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Investment Adviser Fraud: Intent To Deceive Required Not Intent To Harm.


Investment Adviser Fraud: Intent To Deceive Required Not Intent To Harm.

United States Court of Appeals for the Second Circuit

United States v. Tagliaferri

15-536

Decided: May 4th, 2016

Investment adviser fraud required only intent to deceive and not intent to harm.

Issue: Whether a criminal conviction premised on a violation of section 206 of the Investment Advisers Act of 1940, 15 U.S.C. 80b-6, requires proof of ‘intent to harm’.

Holding:No. The United States Court of Appeals for the Second Circuit held that they find no error in the District Court’s instructions to the jury that investment adviser fraud required only intent to deceive and not intent to harm.

Section 206 of the Act makes it unlawful for any investment adviser, by use of the mails or any means or instrumentality of interstate commerce, directly or indirectly to engage in certain transactions, including any device, scheme, or artifice to defraud any client or prospective client, any transaction, practice, or course of business which operates as a fraud or deceit upon any client or prospective client, or any act, practice, or course of business which is fraudulent, deceptive, or manipulative, 15 U.S.C. 80b6.3.

white collar crimeThe Second Circuit followed the holding of the U.S. Supreme Court, which held that section 206 departs from Common Law and does not require proof of intent to injure and actual injury to clients, SEC v. Capital Gains Research Bureau, Inc., 375 U.S. 180, 195 (1963).

Facts: The Government arrested and indicted Tagliaferri charging him with investment adviser fraud, securities fraud, wire fraud, and multiple violations of the Travel Act. At trial, the defense case primarily rested on Tagliaferri’s testimony about how he made his investment decisions and his characterizations of the fees received. He acknowledged that the fees posed a conflict of interest and should have been disclosed to his clients but argued that each investment made was based on his good faith belief that it was in the client’s best interests.

At the charging conference, defense counsel argued to the District Court that section 206 of the Act required proof not only of intent to deceive but also of intent to harm. The Government disagreed, arguing that scienter in the context of securities fraud under section 10(b) of the Securities Exchange Act of 1934 (the 1934 Act) requires only an intent to deceive, not to harm, and the Act is so analogous as to employ the same standard.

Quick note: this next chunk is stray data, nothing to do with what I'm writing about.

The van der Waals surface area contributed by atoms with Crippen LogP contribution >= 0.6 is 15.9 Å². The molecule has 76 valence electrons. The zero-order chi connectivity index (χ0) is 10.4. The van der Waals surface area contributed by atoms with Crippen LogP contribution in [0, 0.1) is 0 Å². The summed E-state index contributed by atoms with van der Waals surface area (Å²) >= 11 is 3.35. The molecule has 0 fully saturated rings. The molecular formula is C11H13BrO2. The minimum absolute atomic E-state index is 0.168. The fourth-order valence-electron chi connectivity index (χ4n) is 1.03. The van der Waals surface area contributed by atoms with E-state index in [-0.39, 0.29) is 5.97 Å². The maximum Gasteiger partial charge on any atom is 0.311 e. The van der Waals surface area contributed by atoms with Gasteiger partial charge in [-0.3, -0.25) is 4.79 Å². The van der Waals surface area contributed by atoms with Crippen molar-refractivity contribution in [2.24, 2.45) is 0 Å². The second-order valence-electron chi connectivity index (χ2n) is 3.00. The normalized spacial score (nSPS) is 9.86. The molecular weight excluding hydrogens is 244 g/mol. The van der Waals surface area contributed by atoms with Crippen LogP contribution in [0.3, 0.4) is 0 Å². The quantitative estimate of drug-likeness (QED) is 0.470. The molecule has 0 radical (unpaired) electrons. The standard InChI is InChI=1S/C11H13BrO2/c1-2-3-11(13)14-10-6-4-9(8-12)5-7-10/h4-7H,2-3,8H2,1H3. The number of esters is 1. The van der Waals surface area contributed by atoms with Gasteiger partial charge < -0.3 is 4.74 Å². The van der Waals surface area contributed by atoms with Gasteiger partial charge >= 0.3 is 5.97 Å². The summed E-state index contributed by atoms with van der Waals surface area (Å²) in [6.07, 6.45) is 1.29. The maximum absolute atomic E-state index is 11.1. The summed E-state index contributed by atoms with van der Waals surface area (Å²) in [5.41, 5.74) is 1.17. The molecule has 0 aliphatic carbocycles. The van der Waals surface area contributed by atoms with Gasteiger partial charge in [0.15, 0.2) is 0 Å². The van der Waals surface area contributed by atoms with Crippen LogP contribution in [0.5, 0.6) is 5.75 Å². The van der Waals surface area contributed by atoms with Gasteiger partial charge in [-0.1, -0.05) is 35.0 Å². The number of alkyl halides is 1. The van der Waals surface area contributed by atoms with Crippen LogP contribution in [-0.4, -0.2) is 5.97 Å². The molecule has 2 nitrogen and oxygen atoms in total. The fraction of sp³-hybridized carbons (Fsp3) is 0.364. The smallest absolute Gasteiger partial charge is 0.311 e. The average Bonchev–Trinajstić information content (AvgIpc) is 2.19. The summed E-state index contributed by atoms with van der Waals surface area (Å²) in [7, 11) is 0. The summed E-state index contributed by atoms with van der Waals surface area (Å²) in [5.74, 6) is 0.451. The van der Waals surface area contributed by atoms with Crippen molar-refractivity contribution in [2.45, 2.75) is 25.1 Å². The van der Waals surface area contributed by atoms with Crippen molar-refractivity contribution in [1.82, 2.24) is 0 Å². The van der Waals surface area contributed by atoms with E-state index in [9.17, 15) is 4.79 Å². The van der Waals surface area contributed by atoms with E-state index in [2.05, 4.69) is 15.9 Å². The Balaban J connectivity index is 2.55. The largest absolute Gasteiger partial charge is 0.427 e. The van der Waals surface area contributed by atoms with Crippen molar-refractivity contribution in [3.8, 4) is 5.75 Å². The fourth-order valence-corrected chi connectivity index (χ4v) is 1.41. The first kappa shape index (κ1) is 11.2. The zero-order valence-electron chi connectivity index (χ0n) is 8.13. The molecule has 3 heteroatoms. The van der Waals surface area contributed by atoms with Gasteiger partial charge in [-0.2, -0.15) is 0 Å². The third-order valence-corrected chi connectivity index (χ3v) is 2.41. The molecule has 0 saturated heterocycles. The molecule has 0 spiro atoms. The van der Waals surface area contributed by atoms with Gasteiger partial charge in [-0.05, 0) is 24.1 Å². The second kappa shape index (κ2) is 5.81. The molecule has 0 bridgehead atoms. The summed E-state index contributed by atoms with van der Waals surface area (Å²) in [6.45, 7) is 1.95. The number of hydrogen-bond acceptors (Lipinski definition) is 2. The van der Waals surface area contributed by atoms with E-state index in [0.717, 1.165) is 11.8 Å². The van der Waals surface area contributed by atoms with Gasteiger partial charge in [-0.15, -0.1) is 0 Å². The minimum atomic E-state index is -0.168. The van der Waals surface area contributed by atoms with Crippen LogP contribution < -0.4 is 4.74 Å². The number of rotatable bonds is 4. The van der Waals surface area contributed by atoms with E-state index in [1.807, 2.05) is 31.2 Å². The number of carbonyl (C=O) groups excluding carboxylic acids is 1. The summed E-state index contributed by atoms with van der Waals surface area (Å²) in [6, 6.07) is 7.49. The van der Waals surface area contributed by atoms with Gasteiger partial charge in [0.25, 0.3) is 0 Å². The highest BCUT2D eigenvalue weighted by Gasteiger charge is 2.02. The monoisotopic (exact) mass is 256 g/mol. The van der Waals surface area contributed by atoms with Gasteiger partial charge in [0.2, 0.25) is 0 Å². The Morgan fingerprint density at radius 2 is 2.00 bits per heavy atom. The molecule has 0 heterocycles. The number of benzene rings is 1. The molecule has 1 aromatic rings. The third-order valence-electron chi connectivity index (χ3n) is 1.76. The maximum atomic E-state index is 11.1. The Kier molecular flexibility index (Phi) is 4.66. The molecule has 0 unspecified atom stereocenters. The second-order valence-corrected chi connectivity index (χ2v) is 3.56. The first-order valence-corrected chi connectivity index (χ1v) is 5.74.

The District Court accepted the Governments arguments and made the following charge with respect to intent to defraud: The government must prove beyond a reasonable doubt that the defendant devised or participated in the alleged device, scheme, or artifice to defraud, or engaged in the allegedly fraudulent transaction, practice, or course of business, knowingly, willfully, and with the specific intent to defraud. Knowingly means to act voluntarily and deliberately, rather than mistakenly or inadvertently. Willfully means to act knowingly and purposely, with an intent to do something the law forbids, that is to say, with bad purpose either to disobey or to disregard the law. The defendant need not have known that he was breaking any particular law or any particular statute. A defendant need only have been aware of the generally unlawful nature of his act. Intent to defraud in the context of the securities laws means to act knowingly and with the intent to deceive.

investment fraudIn considering whether or not a defendant acted in good faith, however, the Court instructed that a belief by the defendant, if such belief existed, that ultimately everything would work out so that no investors would lose any money or that particular investments would ultimately be financially advantageous for clients does not necessarily constitute good faith. No amount of honest belief on the part of a defendant that the scheme will ultimately make a profit for the investors will excuse fraudulent actions or false representations by him. The jury convicted Tagliaferri on twelve of the fourteen counts, including the count charging investment adviser fraud.